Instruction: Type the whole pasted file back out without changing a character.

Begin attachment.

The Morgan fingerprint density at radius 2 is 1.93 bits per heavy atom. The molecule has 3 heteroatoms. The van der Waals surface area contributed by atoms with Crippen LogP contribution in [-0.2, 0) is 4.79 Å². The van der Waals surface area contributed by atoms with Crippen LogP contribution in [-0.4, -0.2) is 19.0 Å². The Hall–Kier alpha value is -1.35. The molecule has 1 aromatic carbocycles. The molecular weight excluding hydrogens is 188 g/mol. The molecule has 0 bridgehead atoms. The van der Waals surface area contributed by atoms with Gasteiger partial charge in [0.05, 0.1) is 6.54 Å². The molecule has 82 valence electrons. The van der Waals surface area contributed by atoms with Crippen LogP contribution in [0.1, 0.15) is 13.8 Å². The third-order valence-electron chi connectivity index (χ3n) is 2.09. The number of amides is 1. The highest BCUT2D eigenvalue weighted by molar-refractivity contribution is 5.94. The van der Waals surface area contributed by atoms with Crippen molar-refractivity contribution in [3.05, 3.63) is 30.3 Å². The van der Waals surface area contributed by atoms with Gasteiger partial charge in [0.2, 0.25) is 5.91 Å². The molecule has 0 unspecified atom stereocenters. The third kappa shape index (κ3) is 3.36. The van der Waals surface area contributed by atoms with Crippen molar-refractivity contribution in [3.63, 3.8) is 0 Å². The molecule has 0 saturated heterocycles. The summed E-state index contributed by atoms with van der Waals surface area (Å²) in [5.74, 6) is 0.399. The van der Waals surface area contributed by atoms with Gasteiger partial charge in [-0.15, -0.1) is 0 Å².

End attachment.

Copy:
The Morgan fingerprint density at radius 2 is 1.93 bits per heavy atom. The molecule has 3 heteroatoms. The van der Waals surface area contributed by atoms with Crippen LogP contribution in [-0.2, 0) is 4.79 Å². The van der Waals surface area contributed by atoms with Crippen LogP contribution in [-0.4, -0.2) is 19.0 Å². The Hall–Kier alpha value is -1.35. The molecule has 1 aromatic carbocycles. The molecular weight excluding hydrogens is 188 g/mol. The molecule has 0 bridgehead atoms. The van der Waals surface area contributed by atoms with Gasteiger partial charge in [0.05, 0.1) is 6.54 Å². The molecule has 82 valence electrons. The van der Waals surface area contributed by atoms with Crippen LogP contribution in [0.1, 0.15) is 13.8 Å². The third-order valence-electron chi connectivity index (χ3n) is 2.09. The number of amides is 1. The highest BCUT2D eigenvalue weighted by molar-refractivity contribution is 5.94. The van der Waals surface area contributed by atoms with Crippen molar-refractivity contribution in [3.05, 3.63) is 30.3 Å². The van der Waals surface area contributed by atoms with Gasteiger partial charge in [0.2, 0.25) is 5.91 Å². The molecule has 0 unspecified atom stereocenters. The third kappa shape index (κ3) is 3.36. The van der Waals surface area contributed by atoms with Crippen molar-refractivity contribution in [3.63, 3.8) is 0 Å². The molecule has 0 saturated heterocycles. The summed E-state index contributed by atoms with van der Waals surface area (Å²) in [5.74, 6) is 0.399. The van der Waals surface area contributed by atoms with Gasteiger partial charge in [-0.15, -0.1) is 0 Å².